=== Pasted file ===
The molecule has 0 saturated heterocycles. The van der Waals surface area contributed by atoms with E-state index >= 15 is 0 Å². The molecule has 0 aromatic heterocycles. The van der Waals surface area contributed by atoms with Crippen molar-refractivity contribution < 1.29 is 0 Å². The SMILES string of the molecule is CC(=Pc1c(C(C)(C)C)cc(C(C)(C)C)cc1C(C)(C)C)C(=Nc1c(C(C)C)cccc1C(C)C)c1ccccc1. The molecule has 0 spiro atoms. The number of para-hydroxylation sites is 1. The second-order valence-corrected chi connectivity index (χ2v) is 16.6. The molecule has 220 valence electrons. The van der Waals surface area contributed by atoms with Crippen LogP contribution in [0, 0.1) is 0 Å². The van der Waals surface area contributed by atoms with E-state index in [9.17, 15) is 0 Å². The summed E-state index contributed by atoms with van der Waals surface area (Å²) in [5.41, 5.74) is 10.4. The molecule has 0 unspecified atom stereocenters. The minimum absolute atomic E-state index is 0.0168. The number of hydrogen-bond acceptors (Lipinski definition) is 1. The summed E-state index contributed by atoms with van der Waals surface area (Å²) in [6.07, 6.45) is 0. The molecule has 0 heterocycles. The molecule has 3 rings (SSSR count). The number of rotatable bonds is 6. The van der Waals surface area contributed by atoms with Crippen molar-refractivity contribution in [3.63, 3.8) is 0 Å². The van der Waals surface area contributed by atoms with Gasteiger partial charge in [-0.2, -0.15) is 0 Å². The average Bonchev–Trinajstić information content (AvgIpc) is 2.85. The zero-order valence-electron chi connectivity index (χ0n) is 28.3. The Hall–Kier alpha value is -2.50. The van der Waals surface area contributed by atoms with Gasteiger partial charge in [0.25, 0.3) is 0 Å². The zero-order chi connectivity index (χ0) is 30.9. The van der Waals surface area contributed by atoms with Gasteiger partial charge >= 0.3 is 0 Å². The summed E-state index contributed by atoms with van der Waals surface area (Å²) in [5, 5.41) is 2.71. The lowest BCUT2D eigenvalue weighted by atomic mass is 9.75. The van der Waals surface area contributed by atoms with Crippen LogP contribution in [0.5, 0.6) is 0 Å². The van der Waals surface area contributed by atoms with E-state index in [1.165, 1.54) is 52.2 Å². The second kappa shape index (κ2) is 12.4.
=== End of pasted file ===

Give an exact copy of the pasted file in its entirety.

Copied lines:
The molecule has 0 saturated heterocycles. The van der Waals surface area contributed by atoms with E-state index >= 15 is 0 Å². The molecule has 0 aromatic heterocycles. The van der Waals surface area contributed by atoms with Crippen molar-refractivity contribution < 1.29 is 0 Å². The SMILES string of the molecule is CC(=Pc1c(C(C)(C)C)cc(C(C)(C)C)cc1C(C)(C)C)C(=Nc1c(C(C)C)cccc1C(C)C)c1ccccc1. The molecule has 0 spiro atoms. The number of para-hydroxylation sites is 1. The second-order valence-corrected chi connectivity index (χ2v) is 16.6. The molecule has 220 valence electrons. The van der Waals surface area contributed by atoms with Crippen LogP contribution in [0, 0.1) is 0 Å². The van der Waals surface area contributed by atoms with E-state index in [9.17, 15) is 0 Å². The summed E-state index contributed by atoms with van der Waals surface area (Å²) in [5.41, 5.74) is 10.4. The molecule has 0 unspecified atom stereocenters. The minimum absolute atomic E-state index is 0.0168. The number of hydrogen-bond acceptors (Lipinski definition) is 1. The summed E-state index contributed by atoms with van der Waals surface area (Å²) in [6.07, 6.45) is 0. The molecule has 0 heterocycles. The molecule has 3 rings (SSSR count). The number of rotatable bonds is 6. The van der Waals surface area contributed by atoms with Crippen molar-refractivity contribution in [3.63, 3.8) is 0 Å². The van der Waals surface area contributed by atoms with Gasteiger partial charge in [-0.2, -0.15) is 0 Å². The average Bonchev–Trinajstić information content (AvgIpc) is 2.85. The zero-order valence-electron chi connectivity index (χ0n) is 28.3. The Hall–Kier alpha value is -2.50. The van der Waals surface area contributed by atoms with Gasteiger partial charge in [0.25, 0.3) is 0 Å². The zero-order chi connectivity index (χ0) is 30.9. The van der Waals surface area contributed by atoms with Gasteiger partial charge >= 0.3 is 0 Å². The summed E-state index contributed by atoms with van der Waals surface area (Å²) in [5, 5.41) is 2.71. The lowest BCUT2D eigenvalue weighted by atomic mass is 9.75. The van der Waals surface area contributed by atoms with Crippen LogP contribution in [0.5, 0.6) is 0 Å². The van der Waals surface area contributed by atoms with E-state index in [1.165, 1.54) is 52.2 Å². The second kappa shape index (κ2) is 12.4.